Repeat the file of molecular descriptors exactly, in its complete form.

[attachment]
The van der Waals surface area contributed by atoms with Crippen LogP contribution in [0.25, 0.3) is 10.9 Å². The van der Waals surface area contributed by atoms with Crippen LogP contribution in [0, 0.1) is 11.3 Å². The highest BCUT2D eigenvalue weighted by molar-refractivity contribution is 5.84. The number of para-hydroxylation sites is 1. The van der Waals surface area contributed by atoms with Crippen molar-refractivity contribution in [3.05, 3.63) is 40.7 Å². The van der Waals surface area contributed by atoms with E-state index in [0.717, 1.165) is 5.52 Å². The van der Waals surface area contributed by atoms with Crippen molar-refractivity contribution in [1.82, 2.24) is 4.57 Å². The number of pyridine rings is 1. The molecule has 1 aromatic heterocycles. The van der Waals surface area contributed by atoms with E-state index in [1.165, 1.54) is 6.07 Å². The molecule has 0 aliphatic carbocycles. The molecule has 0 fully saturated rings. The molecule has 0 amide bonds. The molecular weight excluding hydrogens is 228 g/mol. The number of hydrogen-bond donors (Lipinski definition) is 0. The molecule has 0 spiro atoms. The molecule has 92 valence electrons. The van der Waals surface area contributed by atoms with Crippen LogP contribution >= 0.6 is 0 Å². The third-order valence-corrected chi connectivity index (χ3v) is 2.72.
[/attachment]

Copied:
The van der Waals surface area contributed by atoms with Crippen LogP contribution in [0.25, 0.3) is 10.9 Å². The van der Waals surface area contributed by atoms with Crippen LogP contribution in [0, 0.1) is 11.3 Å². The highest BCUT2D eigenvalue weighted by molar-refractivity contribution is 5.84. The number of para-hydroxylation sites is 1. The van der Waals surface area contributed by atoms with Crippen molar-refractivity contribution in [3.05, 3.63) is 40.7 Å². The van der Waals surface area contributed by atoms with E-state index in [0.717, 1.165) is 5.52 Å². The van der Waals surface area contributed by atoms with Crippen molar-refractivity contribution in [1.82, 2.24) is 4.57 Å². The number of pyridine rings is 1. The molecule has 1 aromatic heterocycles. The van der Waals surface area contributed by atoms with E-state index in [1.165, 1.54) is 6.07 Å². The molecule has 0 aliphatic carbocycles. The molecule has 0 fully saturated rings. The molecule has 0 amide bonds. The molecular weight excluding hydrogens is 228 g/mol. The number of hydrogen-bond donors (Lipinski definition) is 0. The molecule has 0 spiro atoms. The molecule has 92 valence electrons. The van der Waals surface area contributed by atoms with Crippen LogP contribution >= 0.6 is 0 Å². The third-order valence-corrected chi connectivity index (χ3v) is 2.72.